The story revolves a lot around the rock, whose purpose is actually never revealed, apart from the fact it seems to make people feel good, and glows in the dark. The actual things to focus on in this story though are the characters whose lives whirl around each other here, notably of course, the two main leads. Celia gets a major role that sends her off to Ireland, and Izzy and her make plans so that he would go see her a few days after she leaves. Izzy gives Celia the rock as a parting gift. Before he makes it to Ireland, thugs looking for the rock abduct Izzy. The thugs are led by this rather interesting psychiatrist fellow (Dr. Van Horn) who then interviews Izzy over the course of weeks. This is arguably the best part of the movie, since the Q & A sessions between the two covers a lot of metaphorical ground. Fireflies, pinpricks of light, singing in the rain, very interesting imagery turns up here.
Although Izzy manages to escape his cell, the Doctor is able to glean that Celia has the rock. Meanwhile, a heartbroken Celia throws the rock into a river after Izzy doesn't appear in Dublin. By the time the Doctor gets to her, it's already too late, and Celia throws herself over a bridge to escape the thugs. Izzy finds out that Celia disappeared near the end of the shoot unexpectedly, and nobody knows where she is. Now, heartbroken him returns to his music, but the thugs shoot him while he plays in a club. Cue to end of movie, with Celia walking down a street, apparently safe, and the ambulance with Izzy in it driving past. He dies at the same time the ambulance bypasses her, very nice ending here with Celia crossing herself.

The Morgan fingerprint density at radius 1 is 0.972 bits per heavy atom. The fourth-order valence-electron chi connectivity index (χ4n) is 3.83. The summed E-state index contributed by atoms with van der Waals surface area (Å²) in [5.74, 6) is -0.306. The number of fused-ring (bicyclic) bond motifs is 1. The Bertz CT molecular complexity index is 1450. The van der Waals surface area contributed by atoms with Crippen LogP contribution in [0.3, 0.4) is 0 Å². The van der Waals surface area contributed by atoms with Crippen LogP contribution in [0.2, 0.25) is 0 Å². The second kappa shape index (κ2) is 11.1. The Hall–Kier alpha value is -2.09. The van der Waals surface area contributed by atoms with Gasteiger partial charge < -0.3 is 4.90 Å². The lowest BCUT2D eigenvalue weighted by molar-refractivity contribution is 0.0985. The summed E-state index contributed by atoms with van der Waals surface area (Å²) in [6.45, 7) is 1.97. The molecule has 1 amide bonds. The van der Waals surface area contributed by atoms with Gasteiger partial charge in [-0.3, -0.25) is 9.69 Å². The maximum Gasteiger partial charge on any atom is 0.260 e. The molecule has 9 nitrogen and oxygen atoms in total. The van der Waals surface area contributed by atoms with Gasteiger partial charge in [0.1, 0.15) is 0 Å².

Is it a good movie? In the first place, I'm not sure I could call this a movie. It's more of a dissected vignette, boxes within boxes of smaller stories embedded, not like jewels, but still shots. There's a lot of lovely imagery in this one, imagery with deeper meanings, philosophical questioning and the like. There are loopholes in the plot, which may endanger the critical mind, the largest loop being the purpose of the rock itself. The purpose of the rock would have given us the purpose of the thugs (or why Dr. Van Horn kept mentioning the rock could save the world). It's worth a watch, certainly, if only for the imagery and lightly philosophical entertainment, but however engaging the concepts behind this one, it's no heavyweight story.
Speaking of philosophically tainted vignettes out there, anyone watched/remember New York Stories? I would watch it again if I could find myself a DVD of it here (first watched it when I was 12, and my favorite part was Martin Scorcese's 'Life Lessons').